I became very interested in how I could make a proper album from it all, and what it might be like, what it might mean and represent – etc. What stuck out to me as the most interesting facet was the absolute overwhelming nostalgia at the heart of projects like these, whether it’s something seemingly observed and capitalized on simply to sell a project, or out of personal, real love for the style & tropes (seeing as Undertale & Stardew Valley were, famously, both labors of love from a single creator, I’d readily drop both into the latter category). It’s not just that we go back to these touchstones from our childhoods a lot (and a lot more after a certain age, especially) but things that are even vaguely reminiscent of them can still elicit the same knee-jerk emotional response despite not having the actual memories attached to them, or anything like that – like hearing a certain kind of retro synth sound used in other music, or a certain composition style meant to evoke music from those games & composers. Even with my own music as Ricky Eat Acid – which, to be fair, is frequently inspired in various ways by these things, notably in songs like “Inside my house, someplace I keep dreaming about” which I wrote to mimic the opening song that plays when starting a new game in Chrono Trigger – not the composition/style itself but the emotional undercurrent of it – how I felt when listening to this song, with or without the actual memories of the game, so to speak. (Coincidentally, this is by far the most popular song I’ve released, to date.)

So, could an album written specifically in conversation with all of these influences and composers evoke the same sort of emotions from a listener personally familiar with them, despite not having any of the same memories attached to the music? Obviously it would be a slightly different thing altogether, but in a broader sense it gets back to the question of memory, and of the ease with which false memories can slide in alongside (or in place of) our own experiences, sometimes as easily as by an offhand suggestion subsumed into the brain’s pulpy, static ooze. Could an album designed this way also stand alone as a musical project completely separate from its concept, to anyone without any knowledge of its influences or conception – not to mention someone completely oblivious to any of these games and the music that accompanies them, for any reason? The goal, of course, is that it will; I wouldn’t want to release something that required any kind of prerequisite knowledge. At the end of the day, I just wanted to make a good record that I loved a great deal, personally, and everything else could be additional to that. Hopefully you enjoy it for what it is, either way, I don’t have any answer for any of this myself but I think it’s important to give a bit of an explanation for the project, and it’s existence, to anyone who cares & is interested. I know that it’s more pretentious than ever, in this day & age, to talk so much about one’s art, but I also don’t really mind or care – I’ve always loved reading the author’s preface to certain books when it’s written with particular care, in a way that influences the reading and gives greater clarity and context to it (Slapstick, by Kurt Vonnegut, is a particular favorite example of this, and there’s a reason my wife & I share matching tattoos of the campaign slogan logo from it).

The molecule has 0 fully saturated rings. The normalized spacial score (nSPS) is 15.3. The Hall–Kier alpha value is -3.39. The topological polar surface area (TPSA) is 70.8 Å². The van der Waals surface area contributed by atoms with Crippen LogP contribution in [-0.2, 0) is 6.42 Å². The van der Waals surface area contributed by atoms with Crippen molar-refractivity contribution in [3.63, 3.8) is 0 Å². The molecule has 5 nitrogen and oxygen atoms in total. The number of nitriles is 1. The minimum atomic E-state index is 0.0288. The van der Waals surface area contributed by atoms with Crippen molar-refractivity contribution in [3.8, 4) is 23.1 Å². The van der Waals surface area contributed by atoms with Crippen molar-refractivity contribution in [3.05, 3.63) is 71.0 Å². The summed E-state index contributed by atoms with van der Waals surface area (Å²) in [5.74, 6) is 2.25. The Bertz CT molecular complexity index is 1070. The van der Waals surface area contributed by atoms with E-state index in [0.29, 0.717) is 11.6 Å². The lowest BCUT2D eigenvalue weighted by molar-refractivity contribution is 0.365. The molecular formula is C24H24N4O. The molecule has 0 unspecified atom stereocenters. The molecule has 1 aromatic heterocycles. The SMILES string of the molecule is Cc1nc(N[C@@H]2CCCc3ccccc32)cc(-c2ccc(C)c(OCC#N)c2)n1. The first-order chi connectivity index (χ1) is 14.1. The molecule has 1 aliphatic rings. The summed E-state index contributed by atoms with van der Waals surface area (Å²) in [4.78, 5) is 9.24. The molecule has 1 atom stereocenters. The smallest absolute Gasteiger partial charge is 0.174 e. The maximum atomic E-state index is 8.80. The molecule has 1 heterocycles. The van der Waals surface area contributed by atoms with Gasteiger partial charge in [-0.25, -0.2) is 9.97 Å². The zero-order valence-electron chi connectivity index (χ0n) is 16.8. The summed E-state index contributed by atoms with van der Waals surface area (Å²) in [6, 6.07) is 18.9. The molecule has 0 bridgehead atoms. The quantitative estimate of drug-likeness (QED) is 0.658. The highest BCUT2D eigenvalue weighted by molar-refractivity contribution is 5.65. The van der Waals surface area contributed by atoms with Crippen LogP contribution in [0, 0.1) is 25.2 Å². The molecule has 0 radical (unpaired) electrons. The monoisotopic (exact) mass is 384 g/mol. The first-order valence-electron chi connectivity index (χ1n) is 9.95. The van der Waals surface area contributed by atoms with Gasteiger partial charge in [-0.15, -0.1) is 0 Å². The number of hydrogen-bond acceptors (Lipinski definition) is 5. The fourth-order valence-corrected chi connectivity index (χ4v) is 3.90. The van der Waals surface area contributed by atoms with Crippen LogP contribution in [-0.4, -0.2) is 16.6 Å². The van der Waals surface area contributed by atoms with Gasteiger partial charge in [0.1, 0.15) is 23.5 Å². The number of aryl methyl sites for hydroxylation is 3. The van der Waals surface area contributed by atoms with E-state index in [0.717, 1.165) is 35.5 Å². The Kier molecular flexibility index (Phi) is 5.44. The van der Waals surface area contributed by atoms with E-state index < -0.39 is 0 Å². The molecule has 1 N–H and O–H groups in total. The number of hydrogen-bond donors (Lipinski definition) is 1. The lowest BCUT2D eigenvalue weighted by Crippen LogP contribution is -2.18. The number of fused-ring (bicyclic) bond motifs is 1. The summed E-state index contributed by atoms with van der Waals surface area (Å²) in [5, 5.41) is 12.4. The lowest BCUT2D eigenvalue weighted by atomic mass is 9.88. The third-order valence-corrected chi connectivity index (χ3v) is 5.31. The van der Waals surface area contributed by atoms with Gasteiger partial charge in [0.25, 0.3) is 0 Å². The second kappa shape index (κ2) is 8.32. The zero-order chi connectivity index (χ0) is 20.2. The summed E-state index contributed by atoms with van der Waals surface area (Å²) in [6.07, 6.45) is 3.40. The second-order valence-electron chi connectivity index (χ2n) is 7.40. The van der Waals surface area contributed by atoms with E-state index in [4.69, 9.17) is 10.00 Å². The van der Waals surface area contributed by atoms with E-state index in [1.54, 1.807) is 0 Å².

There is a lot more I want to say, but you’ve suffered this far, and I thank you for it; to go on beyond this point would be simply cruel. Thank you for listening to this record; it means a great deal to me, and I am incredibly happy to finally share it with you after five long years of writing, re-writing, shuffling & reshuffling it. I want to thank my wife, Kitty, for helping me shape it into the album it became and for helping me find the confidence to finish it and release it – as well as for agreeing to release it through her label, Pretty Wavvy. I know I’m not an easy artist for a label to work with sometimes (though it’s only because I care a great, great deal about the work I do, even when it would benefit me to dial it back and let go some – hah!) so I have to say thank you double for that. I want to thank my other friends who heard it along the way & helped me to form it into the complete, final version you can hear now. I want to thank Jesse Cannon for mastering it and allowing it to sound as good as it does; I can’t even begin to explain how amazing it felt to hear after four & half years spent listening to the original quiet, tape-hiss & static coated draft.